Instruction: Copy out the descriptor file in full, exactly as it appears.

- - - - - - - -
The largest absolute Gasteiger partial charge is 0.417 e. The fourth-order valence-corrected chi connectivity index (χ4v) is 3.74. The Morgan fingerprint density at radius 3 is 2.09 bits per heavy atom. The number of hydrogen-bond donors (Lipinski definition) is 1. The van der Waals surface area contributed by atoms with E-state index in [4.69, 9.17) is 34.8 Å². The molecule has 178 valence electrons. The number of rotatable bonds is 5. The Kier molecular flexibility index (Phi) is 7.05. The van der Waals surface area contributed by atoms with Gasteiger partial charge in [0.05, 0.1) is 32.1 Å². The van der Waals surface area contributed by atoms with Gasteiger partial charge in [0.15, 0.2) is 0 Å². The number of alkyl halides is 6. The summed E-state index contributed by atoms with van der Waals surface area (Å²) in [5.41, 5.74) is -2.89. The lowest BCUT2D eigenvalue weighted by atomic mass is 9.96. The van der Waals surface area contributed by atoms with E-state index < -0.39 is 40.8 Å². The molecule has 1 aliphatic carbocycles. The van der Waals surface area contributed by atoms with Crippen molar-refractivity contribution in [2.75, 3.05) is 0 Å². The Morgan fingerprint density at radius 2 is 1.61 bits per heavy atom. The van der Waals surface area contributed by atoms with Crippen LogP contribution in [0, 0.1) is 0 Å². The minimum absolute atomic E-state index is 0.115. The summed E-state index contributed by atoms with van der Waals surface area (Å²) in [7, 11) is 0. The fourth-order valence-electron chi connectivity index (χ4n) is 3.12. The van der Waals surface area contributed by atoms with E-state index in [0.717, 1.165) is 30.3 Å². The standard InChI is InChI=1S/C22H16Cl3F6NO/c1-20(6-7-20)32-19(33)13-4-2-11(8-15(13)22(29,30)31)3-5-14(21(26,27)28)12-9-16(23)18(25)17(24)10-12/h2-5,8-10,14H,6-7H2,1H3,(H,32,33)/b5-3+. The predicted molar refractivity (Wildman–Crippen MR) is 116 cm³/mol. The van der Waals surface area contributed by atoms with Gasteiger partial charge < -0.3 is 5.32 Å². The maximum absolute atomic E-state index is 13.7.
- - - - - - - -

The largest absolute Gasteiger partial charge is 0.417 e. The fourth-order valence-corrected chi connectivity index (χ4v) is 3.74. The Morgan fingerprint density at radius 3 is 2.09 bits per heavy atom. The number of hydrogen-bond donors (Lipinski definition) is 1. The van der Waals surface area contributed by atoms with E-state index in [4.69, 9.17) is 34.8 Å². The molecule has 178 valence electrons. The number of rotatable bonds is 5. The Kier molecular flexibility index (Phi) is 7.05. The van der Waals surface area contributed by atoms with Gasteiger partial charge in [0.05, 0.1) is 32.1 Å². The van der Waals surface area contributed by atoms with Gasteiger partial charge in [0.15, 0.2) is 0 Å². The number of alkyl halides is 6. The summed E-state index contributed by atoms with van der Waals surface area (Å²) in [5.41, 5.74) is -2.89. The lowest BCUT2D eigenvalue weighted by atomic mass is 9.96. The van der Waals surface area contributed by atoms with E-state index < -0.39 is 40.8 Å². The molecule has 1 aliphatic carbocycles. The van der Waals surface area contributed by atoms with Crippen molar-refractivity contribution in [2.75, 3.05) is 0 Å². The Morgan fingerprint density at radius 2 is 1.61 bits per heavy atom. The van der Waals surface area contributed by atoms with Crippen LogP contribution in [0, 0.1) is 0 Å². The minimum absolute atomic E-state index is 0.115. The summed E-state index contributed by atoms with van der Waals surface area (Å²) in [7, 11) is 0. The fourth-order valence-electron chi connectivity index (χ4n) is 3.12. The van der Waals surface area contributed by atoms with E-state index in [0.717, 1.165) is 30.3 Å². The standard InChI is InChI=1S/C22H16Cl3F6NO/c1-20(6-7-20)32-19(33)13-4-2-11(8-15(13)22(29,30)31)3-5-14(21(26,27)28)12-9-16(23)18(25)17(24)10-12/h2-5,8-10,14H,6-7H2,1H3,(H,32,33)/b5-3+. The predicted molar refractivity (Wildman–Crippen MR) is 116 cm³/mol. The van der Waals surface area contributed by atoms with Gasteiger partial charge < -0.3 is 5.32 Å². The maximum absolute atomic E-state index is 13.7.